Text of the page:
Is a good cast alone enough to carry a movie? Well, judging by the new film “Be Cool,” the answer is no, probably not. Even though the movie is loaded with stars, the sequel to the 1995 comedy hit “Get Shorty” often falls flat.
Hollywood producer Chili Palmer (John Travolta) is back, but this time he is in the music business. After his friend gets killed, Chili pays a visit to the widow, Edie (Uma Thurman). He offers to help her run an independent record label and has already hand picked their first star, Linda Moon (Christina Milian).
But before he can succeed in the music industry, Chili has to contend with Linda’s manager, Raji (Vince Vaughn), a man who acts much more urban than he really is, Raji’s bodyguard, Elliot Wilhelm (The Rock), a homosexual who dreams of being an actor, and music producer Sin LaSalle (Cedric the Entertainer). A slew of Russian mobsters looking to kill Chili is added into the mix, and even the top notch cast cannot save the jumbled plot.
What a good cast can do, however, is make a mediocre movie difficult to criticize. The cast of “Be Cool,” which includes Andre Benjamin, Danny DeVito, Steven Tyler, Harvey Keitel and Robert Pastorelli, in addition to the actors already mentioned, is so talented that it becomes hard to knock the film. “Be Cool” also enjoys some entertaining cameos, which add to the experience. While the jokes might miss, the actors are consistently on target, making the film fun, even if not always funny.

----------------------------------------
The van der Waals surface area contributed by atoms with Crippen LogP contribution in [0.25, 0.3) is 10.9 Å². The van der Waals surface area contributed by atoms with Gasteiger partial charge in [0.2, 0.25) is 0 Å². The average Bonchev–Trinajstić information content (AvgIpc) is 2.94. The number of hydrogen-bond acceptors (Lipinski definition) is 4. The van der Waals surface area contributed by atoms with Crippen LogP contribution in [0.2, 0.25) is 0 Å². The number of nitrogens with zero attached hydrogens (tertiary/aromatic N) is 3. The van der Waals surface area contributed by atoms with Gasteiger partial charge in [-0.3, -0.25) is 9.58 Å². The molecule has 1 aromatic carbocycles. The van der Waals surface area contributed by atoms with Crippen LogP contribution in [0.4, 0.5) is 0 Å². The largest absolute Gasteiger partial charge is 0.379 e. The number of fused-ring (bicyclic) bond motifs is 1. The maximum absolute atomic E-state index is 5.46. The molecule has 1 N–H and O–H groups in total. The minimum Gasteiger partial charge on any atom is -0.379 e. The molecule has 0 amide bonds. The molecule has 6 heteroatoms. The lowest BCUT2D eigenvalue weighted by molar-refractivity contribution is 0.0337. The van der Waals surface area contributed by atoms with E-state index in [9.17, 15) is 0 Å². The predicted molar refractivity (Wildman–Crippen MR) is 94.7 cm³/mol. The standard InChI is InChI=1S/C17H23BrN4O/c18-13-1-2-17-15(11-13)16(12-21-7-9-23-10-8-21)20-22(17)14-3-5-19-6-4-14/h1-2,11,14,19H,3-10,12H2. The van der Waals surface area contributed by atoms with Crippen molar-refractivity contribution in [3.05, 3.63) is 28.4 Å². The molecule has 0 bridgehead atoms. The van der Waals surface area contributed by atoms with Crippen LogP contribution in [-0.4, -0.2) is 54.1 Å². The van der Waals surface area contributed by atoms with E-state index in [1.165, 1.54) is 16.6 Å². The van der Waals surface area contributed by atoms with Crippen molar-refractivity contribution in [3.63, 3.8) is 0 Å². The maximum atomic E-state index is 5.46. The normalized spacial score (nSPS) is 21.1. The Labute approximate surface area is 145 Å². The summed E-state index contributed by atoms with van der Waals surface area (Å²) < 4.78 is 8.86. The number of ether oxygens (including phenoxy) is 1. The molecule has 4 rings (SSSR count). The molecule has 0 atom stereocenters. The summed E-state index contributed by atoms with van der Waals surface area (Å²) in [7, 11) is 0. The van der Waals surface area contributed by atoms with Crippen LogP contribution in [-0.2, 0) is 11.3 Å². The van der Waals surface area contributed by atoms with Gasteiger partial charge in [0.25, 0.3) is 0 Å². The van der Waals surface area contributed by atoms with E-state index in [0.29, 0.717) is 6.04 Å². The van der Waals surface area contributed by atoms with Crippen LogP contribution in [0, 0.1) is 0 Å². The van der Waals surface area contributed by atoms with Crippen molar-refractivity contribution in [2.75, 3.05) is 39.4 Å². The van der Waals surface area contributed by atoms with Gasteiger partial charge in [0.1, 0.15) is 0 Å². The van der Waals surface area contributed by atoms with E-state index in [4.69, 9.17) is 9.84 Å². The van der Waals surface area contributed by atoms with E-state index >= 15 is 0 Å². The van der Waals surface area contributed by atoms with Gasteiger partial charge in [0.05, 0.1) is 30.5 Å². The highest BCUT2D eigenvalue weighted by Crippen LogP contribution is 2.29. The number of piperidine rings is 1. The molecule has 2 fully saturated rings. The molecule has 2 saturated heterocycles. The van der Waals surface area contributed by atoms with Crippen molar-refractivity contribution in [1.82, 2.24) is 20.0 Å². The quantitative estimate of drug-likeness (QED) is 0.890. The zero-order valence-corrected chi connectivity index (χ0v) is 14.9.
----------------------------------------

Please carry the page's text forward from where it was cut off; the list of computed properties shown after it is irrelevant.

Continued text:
Travolta and Thurman play off of each other wonderfully, as usual, and their combined charisma helps carry the film along. The highly anticipated dance sequence between the pair is a far cry from what we saw in “Pulp Fiction,” but is nonetheless charming and enjoyable to watch.
Cedric the Entertainer is very funny, as is The Rock, and they both contribute greatly to the film. While they are not necessarily central characters, they still make a large difference, and the scenes involving their characters are some of the best in the film.
Centered on the music industry, the film incorporates some great sounds. From pop to rap to classic rock, many genres are represented. Arguably the best 45 seconds of the film take place during a conversation about Bob Dylan and the song “Knockin’ on Heaven’s Door.” Then again, if you know me, you know I may be biased.
The film is never afraid to poke fun at itself, incorporating jokes about sequels and the people in the film. There is something refreshing about a movie that doesn’t take itself too seriously, because it means that we don’t have to either.
It has been 10 years since “Get Shorty” met with critical and commercial success. As a sequel, “Be Cool” cannot compete nor compare with the original, yet on its own, the film does quite well. “Be Cool” is not a great film, but it tries to have fun. For the most part, it succeeds, if in no other way than on the legs of its cast.